New World Medical setting launch plans for surgical system

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The company’s new technology, which targets the eye’s conventional outflow pathway, is expected to have full commercial availability on April 1.

New World Medical this week announced an update to its launch plans for the Streamline Surgical System.

Streamline, a single-use device featuring the intuitive ClickPulse technology, is a first-line implant-free system designed to create precise goniotomies in the trabecular meshwork and deliver small amounts of ophthalmic viscosurgical device (OVD) into the canal of Schlemm in one unified step.

The device offers surgeons a unique option that can be used as a stand-alone procedure or combined with cataract surgery. Streamline received 510k clearance from the FDA on Oct. 8, 2021, prompting New World Medical, a global medical device company focused on glaucoma interventions, to initiate a limited soft launch plan that includes building experience amongst select U.S. surgeons and commencing Phase 4 clinical studies.

“Since gaining FDA clearance in October, we have been working hard to prepare for full commercialization of Streamline,” Raymond Kong, chief commercial officer of New World Medical, said in a news release. “We are pleased with the initial surgeon feedback, which has validated the need for a precise, implant-free, and minimally invasive surgical option. With full commercial availability scheduled for April 1, 2022, and Phase 4 studies in progress, Streamline is positioned to become an addition to our portfolio of innovative surgical products that benefit both patients and surgeons.”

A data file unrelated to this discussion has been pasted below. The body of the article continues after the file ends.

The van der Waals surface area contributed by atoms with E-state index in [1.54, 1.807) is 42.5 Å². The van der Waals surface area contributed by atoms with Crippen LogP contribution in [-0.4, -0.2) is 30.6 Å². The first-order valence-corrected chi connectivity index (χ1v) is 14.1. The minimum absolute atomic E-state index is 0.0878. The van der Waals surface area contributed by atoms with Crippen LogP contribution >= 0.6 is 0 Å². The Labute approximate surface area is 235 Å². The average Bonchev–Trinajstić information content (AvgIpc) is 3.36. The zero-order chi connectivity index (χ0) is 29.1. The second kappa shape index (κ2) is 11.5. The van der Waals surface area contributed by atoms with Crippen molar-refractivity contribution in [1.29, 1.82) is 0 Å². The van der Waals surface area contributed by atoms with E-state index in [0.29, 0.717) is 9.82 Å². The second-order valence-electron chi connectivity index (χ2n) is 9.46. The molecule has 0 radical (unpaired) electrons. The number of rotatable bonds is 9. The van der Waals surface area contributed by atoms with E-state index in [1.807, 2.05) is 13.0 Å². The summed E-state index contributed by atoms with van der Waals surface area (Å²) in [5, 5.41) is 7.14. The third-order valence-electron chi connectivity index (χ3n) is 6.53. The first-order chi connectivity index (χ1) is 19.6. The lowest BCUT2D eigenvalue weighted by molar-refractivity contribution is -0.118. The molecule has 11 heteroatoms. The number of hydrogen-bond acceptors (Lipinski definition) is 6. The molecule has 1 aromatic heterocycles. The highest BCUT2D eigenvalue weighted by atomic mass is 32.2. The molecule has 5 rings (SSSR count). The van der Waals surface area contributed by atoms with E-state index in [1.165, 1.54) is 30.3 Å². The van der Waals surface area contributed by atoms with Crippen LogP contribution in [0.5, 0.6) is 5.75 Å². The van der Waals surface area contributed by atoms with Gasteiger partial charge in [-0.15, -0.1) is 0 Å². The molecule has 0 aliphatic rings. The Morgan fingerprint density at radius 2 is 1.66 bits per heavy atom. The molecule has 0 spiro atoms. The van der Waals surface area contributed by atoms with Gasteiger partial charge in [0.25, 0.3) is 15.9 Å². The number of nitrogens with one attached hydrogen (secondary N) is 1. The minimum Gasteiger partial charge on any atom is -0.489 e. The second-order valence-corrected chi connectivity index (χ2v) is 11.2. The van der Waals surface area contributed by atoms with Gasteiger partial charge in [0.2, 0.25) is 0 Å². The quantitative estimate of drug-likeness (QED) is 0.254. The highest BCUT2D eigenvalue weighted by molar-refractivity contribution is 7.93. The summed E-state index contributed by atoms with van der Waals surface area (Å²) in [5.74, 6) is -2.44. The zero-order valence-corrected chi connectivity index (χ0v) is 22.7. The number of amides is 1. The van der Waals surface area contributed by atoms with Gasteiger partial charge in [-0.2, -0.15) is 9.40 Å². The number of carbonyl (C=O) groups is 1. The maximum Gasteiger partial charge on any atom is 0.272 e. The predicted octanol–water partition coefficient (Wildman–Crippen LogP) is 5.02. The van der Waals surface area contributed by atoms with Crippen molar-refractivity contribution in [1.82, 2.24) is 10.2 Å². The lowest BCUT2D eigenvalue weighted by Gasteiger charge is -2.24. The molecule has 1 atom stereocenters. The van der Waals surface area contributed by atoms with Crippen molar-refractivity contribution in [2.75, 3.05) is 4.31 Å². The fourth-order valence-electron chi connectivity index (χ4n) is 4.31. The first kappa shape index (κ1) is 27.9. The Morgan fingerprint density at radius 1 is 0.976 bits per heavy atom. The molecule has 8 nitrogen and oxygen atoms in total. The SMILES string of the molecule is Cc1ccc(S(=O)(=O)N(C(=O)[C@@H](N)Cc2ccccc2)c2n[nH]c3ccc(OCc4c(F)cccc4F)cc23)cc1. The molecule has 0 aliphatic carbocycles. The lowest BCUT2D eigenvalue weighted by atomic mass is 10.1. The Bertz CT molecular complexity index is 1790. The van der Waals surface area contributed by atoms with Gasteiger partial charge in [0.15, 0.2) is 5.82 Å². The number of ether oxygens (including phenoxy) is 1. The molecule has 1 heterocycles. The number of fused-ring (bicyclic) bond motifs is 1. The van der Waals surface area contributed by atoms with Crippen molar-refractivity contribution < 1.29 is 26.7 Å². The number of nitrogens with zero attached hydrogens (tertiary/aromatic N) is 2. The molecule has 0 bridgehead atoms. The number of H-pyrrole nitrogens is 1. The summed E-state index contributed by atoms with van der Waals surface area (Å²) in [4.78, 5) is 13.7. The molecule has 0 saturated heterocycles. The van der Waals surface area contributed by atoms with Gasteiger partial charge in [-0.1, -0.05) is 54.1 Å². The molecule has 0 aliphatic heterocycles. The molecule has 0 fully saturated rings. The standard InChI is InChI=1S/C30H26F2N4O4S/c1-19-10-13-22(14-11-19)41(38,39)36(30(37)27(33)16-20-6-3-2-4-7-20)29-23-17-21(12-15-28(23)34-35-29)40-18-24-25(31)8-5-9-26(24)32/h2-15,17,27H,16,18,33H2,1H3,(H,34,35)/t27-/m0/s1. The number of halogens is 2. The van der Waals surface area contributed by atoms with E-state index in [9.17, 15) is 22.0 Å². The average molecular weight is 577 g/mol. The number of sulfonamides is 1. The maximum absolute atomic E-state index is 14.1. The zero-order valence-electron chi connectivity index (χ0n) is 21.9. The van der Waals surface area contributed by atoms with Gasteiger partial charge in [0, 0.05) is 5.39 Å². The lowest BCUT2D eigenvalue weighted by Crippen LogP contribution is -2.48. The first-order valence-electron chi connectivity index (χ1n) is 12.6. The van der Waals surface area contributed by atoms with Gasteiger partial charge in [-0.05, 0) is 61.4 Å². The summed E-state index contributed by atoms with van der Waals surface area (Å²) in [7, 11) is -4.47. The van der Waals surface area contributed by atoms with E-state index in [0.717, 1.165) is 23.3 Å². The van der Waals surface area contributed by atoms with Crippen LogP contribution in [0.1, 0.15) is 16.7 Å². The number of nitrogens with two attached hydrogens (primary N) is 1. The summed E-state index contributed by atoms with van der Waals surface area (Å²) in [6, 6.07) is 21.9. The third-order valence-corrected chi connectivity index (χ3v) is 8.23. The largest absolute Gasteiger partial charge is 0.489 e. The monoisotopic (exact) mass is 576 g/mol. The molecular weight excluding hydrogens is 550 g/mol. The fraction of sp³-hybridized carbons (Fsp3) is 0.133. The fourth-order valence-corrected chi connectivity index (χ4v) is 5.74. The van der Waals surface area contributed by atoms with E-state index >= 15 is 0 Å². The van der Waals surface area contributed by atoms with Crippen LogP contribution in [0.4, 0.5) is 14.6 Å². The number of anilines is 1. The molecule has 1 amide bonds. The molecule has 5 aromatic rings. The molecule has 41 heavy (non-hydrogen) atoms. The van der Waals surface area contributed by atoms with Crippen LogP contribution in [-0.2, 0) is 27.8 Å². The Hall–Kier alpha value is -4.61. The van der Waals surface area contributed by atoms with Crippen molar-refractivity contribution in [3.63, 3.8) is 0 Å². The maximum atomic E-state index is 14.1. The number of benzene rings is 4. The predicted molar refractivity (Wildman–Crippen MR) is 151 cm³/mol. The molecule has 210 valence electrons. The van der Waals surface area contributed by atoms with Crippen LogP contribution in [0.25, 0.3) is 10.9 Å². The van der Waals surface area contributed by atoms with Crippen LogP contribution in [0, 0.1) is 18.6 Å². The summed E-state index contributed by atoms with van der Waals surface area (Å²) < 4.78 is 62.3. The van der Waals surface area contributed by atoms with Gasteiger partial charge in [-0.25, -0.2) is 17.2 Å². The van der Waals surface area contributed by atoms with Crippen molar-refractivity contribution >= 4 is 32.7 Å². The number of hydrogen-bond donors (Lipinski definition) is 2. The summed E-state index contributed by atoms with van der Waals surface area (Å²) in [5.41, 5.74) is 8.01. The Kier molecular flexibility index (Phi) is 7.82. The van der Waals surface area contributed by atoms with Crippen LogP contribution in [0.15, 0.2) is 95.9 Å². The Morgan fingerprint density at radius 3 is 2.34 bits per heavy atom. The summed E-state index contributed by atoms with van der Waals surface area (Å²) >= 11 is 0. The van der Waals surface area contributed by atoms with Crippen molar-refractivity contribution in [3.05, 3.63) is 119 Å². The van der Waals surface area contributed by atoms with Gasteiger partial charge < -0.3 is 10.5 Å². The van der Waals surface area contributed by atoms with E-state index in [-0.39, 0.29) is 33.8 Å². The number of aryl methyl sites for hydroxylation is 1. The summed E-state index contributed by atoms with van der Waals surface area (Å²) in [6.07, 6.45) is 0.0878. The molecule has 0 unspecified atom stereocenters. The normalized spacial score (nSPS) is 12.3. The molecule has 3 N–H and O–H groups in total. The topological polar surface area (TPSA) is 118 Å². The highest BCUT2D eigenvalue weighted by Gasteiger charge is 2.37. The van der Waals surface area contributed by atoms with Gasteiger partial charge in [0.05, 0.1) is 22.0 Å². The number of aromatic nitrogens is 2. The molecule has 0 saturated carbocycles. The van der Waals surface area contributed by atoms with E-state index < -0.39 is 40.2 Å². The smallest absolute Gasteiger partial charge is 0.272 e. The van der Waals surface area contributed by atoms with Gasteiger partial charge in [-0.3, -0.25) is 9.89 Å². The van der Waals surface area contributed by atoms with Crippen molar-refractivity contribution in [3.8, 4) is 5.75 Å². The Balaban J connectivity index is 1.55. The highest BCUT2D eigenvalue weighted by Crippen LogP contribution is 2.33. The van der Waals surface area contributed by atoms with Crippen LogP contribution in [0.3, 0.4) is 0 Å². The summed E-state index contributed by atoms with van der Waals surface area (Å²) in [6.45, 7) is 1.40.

Elizabeth Yeu, MD, of Virginia Eye Consultants, noted that surgeons have had success with the ever-growing list of devices for angle surgery.

“Streamline is exciting because the ClickPulse technology allows us to combine the creation of micron-sized goniotomies in the trabecular meshwork with delivery of OVD into the canal of Schlemm in one unified step,” she said in a statement.

Yeu pointed out that this can be done as a standalone procedure or combined with routine cataract surgery.

“Rather than only treating one aspect of the conventional outflow pathway by implanting a stenting device during cataract surgery, we can use Streamline to target the entire outflow system by creating precision goniotomies, dilating the canal of Schlemm, stretching the trabecular meshwork, and flushing the distal collector channels in one click of the button, without leaving an implant behind,” she said.

Nathan Radcliffe, MD, New York Eye Surgery Center, noted that the system is a versatile, ergonomic single-use device for angle surgery patients.

“Streamline is an elegant new tool in my surgical toolbox that allows me to routinely and efficiently offer effective treatment to my patients,” he said.